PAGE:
Raines Moving Up The Depth Chart For WVU
MORGANTOWN, W.Va.–Kwantel Raines arrived at West Virginia in the summer of 2018, the latest in a seemingly endless line of blue chip recruits produced by Aliquippa (Pa.) High School.
A four-star prospect, the big, athletic safety, who also played quarterback and receiver in high school, had his choice of a who’s who list of suitors, including Florida, LSU, Penn State, Pitt, Virginia Tech, Wisconsin and a gaggle of others.
After leading the Quips to a 12-1 record and their 10th straight appearance in a WPIAL championship game, Raines followed the path from Aliquippa to Morgantown previously blazed by the likes of Cedric Thomas, Charles Fisher and Dravon Askew-Henry.
“It’s close, but it’s not too close,” Raines said of WVU, which is about 90 miles south of Aliquippa.
The Quips have produced a number of players who went on to excellent careers at Pitt, like Mike Ditka, Ty Law, Sean Gilbert and Darrell Revis, but it was some of those former Mountaineers who once wore the red and black who helped influence his decision to sign with the Mountaineers.
“I spoke to Dra’ a lot when I was being recruited, so he definitely had an influence on me,” Raines said of Askew-Henry, who is now a rookie defensive back with the Pittsburgh Steelers trying to make that NFL club as an undrafted free agent.
Though he participated in a dozen plays against Baylor last season as a true freshman, Raines still redshirted. Now bigger (6-2, 212 lbs.) and stronger, he’s ready to see considerably more action for the Mountaineers this coming season.
“I can’t wait to play,” he beamed.
“It was hard not playing last year,” the multidisciplinary studies major admitted. “I’m not used to not playing, so when I came in, I was like, ‘Dang, I’m not playing.’ But Coach Mike’s (Joseph) (strength) workouts are for the best, and getting that year under my belt really helped.
“Coach (Tony Gibson) never told me I was going to play when I came in, so I wasn’t really surprised but still everyone wants to play,” Raines said of sitting out most of last season. “They never really told us if we would redshirt; we just sort of figured it out later in the season.”
While Raines, like most true freshmen, was a little bummed he didn’t play extensively his first year in college, he now realizes the benefits of a redshirt season.
“I had to catch on to the game speed,” he noted. “The game speed is so much different than and so much faster than high school. But I’ve adjusted to that. I’m also better in other ways. I know how to break down film, and I’m smarter, faster, stronger, everything.”
Raines and all the Mountaineers are having to adjust to new coaches and a new defensive scheme, as Neal Brown has replaced Dana Holgorsen as WVU’s head coach, and Vic Koenning took over at defensive coordinator, a job previously held by Gibson.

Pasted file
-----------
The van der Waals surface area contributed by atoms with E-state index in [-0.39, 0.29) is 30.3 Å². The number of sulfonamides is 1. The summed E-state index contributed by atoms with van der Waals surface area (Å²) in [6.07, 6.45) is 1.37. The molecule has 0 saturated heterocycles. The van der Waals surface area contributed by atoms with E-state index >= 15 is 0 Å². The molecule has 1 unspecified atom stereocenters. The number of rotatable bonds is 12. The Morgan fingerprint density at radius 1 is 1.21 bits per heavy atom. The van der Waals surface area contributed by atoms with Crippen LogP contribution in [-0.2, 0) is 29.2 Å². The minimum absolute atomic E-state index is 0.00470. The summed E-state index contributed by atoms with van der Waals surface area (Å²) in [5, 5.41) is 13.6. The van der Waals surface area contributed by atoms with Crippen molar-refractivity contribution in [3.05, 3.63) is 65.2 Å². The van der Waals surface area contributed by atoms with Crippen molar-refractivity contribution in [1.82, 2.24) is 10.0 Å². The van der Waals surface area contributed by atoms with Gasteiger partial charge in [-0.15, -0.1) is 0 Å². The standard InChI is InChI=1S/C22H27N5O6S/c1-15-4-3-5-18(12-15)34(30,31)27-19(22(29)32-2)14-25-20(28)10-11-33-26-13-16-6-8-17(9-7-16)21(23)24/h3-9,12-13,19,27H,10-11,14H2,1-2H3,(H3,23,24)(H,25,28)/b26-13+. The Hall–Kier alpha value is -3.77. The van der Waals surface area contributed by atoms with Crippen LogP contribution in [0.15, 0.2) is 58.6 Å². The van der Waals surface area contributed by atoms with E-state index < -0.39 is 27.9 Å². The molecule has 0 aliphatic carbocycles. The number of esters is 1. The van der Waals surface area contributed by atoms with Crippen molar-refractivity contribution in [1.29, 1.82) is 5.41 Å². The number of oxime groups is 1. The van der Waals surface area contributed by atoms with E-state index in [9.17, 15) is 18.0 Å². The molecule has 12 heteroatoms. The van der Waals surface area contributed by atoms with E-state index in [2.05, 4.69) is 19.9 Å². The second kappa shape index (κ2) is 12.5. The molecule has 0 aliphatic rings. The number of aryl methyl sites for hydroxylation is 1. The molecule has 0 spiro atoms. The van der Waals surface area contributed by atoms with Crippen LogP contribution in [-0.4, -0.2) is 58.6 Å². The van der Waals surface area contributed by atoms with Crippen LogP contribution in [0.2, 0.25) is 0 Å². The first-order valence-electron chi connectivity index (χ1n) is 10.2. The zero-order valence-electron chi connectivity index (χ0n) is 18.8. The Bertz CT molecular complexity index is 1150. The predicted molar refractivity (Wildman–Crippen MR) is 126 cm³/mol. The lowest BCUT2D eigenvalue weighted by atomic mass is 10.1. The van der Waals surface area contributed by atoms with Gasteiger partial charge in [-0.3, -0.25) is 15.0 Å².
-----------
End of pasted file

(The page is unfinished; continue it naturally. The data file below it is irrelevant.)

Now playing the spear position, which is part safety and part outside linebacker, Raines’ duties aren’t that much different than the spur safety he manned last year in Gibson’s 3-3-5 odd-stack.
“I’m willing to do anything coach wants me to do,” Raines said. “I trust the coaches. They’ll put me in a position that is best for me.
“They put me in a position where I can be an athlete.”
Raines isn’t likely to start at the spear this year, as senior JoVanni Stewart seemingly has that job locked up. But Kwantel is in a position where he figures to see a lot of action as a backup, as well as getting all the special teams work he can handle.
He believes the defensive unit is coming together nicely.
“I like how we move around and how we communicate,” said the son of Michael Raines. “That part is going well. Everybody is on the same page.”
That movement is a big part of Koenning’s scheme. The defenders are constantly shifting and stemming in an attempt to create confusion for the offense.
“For any offense, the quarterback has reads, so if you can confuse the quarterback, that’s better for defense and helps create turnovers,” Raines explained.
Raines is now at West Virginia, and many of his former Aliquippa teammates are at other schools, including three who are at Pitt – junior offensive lineman Kenny Raines, freshman quarterback Eli Kosanovich and freshman receiver Will Gipson. He keeps in contact with his old friends.
“I still talk to some of the Pitt guys,” he said. “They’re fine with my decision to come to West Virginia. They know I had to do what was best for me.”
They may be friendly rivals now, but Raines certainly knows when the Backyard Brawl will reemerge from its decade-long slumber.
“Redshirt senior year!” the former Western PA star quickly respond when asked if he’ll have a chance to face off against the Panthers.